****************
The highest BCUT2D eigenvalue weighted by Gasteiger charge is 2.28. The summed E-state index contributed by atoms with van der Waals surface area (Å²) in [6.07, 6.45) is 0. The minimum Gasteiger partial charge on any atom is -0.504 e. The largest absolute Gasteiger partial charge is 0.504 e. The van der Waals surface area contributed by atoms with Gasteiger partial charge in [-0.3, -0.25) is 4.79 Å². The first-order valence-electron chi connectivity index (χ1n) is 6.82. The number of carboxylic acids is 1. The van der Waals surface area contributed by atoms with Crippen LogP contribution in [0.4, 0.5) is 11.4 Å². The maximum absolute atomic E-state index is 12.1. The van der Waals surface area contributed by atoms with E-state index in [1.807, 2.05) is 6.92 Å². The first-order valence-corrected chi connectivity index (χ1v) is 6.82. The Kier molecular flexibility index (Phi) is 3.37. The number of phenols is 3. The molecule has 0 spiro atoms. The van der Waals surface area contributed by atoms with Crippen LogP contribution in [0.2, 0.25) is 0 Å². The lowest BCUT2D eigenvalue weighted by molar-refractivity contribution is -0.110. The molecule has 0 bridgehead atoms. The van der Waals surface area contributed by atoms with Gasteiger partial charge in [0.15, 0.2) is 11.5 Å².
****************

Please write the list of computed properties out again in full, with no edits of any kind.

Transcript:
The highest BCUT2D eigenvalue weighted by Gasteiger charge is 2.28. The summed E-state index contributed by atoms with van der Waals surface area (Å²) in [6.07, 6.45) is 0. The minimum Gasteiger partial charge on any atom is -0.504 e. The largest absolute Gasteiger partial charge is 0.504 e. The van der Waals surface area contributed by atoms with Gasteiger partial charge in [-0.3, -0.25) is 4.79 Å². The first-order valence-electron chi connectivity index (χ1n) is 6.82. The number of carboxylic acids is 1. The van der Waals surface area contributed by atoms with Crippen LogP contribution in [0.4, 0.5) is 11.4 Å². The maximum absolute atomic E-state index is 12.1. The van der Waals surface area contributed by atoms with E-state index in [1.807, 2.05) is 6.92 Å². The first-order valence-corrected chi connectivity index (χ1v) is 6.82. The Kier molecular flexibility index (Phi) is 3.37. The number of phenols is 3. The molecule has 0 spiro atoms. The van der Waals surface area contributed by atoms with Crippen LogP contribution in [0.2, 0.25) is 0 Å². The lowest BCUT2D eigenvalue weighted by molar-refractivity contribution is -0.110. The molecule has 0 bridgehead atoms. The van der Waals surface area contributed by atoms with Gasteiger partial charge in [0.15, 0.2) is 11.5 Å².